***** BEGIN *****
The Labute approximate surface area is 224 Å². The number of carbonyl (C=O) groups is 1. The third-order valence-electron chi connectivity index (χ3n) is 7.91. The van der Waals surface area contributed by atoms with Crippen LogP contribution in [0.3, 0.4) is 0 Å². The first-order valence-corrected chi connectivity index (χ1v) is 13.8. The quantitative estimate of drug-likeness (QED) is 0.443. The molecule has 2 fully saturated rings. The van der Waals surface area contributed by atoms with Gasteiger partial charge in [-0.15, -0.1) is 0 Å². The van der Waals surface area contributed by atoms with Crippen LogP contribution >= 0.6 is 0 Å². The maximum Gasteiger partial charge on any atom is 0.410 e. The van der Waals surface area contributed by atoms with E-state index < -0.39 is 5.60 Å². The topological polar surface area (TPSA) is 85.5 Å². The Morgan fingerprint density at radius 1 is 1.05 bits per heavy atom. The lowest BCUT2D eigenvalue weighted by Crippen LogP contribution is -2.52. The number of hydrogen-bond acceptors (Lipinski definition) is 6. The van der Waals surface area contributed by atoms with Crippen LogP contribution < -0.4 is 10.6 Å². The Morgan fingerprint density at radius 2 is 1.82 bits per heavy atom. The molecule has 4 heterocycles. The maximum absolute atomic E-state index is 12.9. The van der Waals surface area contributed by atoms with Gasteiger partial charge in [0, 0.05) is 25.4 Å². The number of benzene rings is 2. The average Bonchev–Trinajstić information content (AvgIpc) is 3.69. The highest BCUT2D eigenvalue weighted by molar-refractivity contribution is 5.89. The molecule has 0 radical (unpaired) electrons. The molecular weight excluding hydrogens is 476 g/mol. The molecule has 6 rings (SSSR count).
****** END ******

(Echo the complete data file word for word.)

The Labute approximate surface area is 224 Å². The number of carbonyl (C=O) groups is 1. The third-order valence-electron chi connectivity index (χ3n) is 7.91. The van der Waals surface area contributed by atoms with Crippen LogP contribution in [0.3, 0.4) is 0 Å². The first-order valence-corrected chi connectivity index (χ1v) is 13.8. The quantitative estimate of drug-likeness (QED) is 0.443. The molecule has 2 fully saturated rings. The van der Waals surface area contributed by atoms with Gasteiger partial charge in [-0.15, -0.1) is 0 Å². The van der Waals surface area contributed by atoms with Crippen LogP contribution >= 0.6 is 0 Å². The maximum Gasteiger partial charge on any atom is 0.410 e. The van der Waals surface area contributed by atoms with E-state index < -0.39 is 5.60 Å². The topological polar surface area (TPSA) is 85.5 Å². The Morgan fingerprint density at radius 1 is 1.05 bits per heavy atom. The lowest BCUT2D eigenvalue weighted by Crippen LogP contribution is -2.52. The number of hydrogen-bond acceptors (Lipinski definition) is 6. The van der Waals surface area contributed by atoms with Crippen LogP contribution < -0.4 is 10.6 Å². The Morgan fingerprint density at radius 2 is 1.82 bits per heavy atom. The molecule has 4 heterocycles. The maximum absolute atomic E-state index is 12.9. The van der Waals surface area contributed by atoms with Gasteiger partial charge in [0, 0.05) is 25.4 Å². The number of benzene rings is 2. The average Bonchev–Trinajstić information content (AvgIpc) is 3.69. The highest BCUT2D eigenvalue weighted by molar-refractivity contribution is 5.89. The molecule has 0 radical (unpaired) electrons. The molecular weight excluding hydrogens is 476 g/mol. The molecule has 6 rings (SSSR count).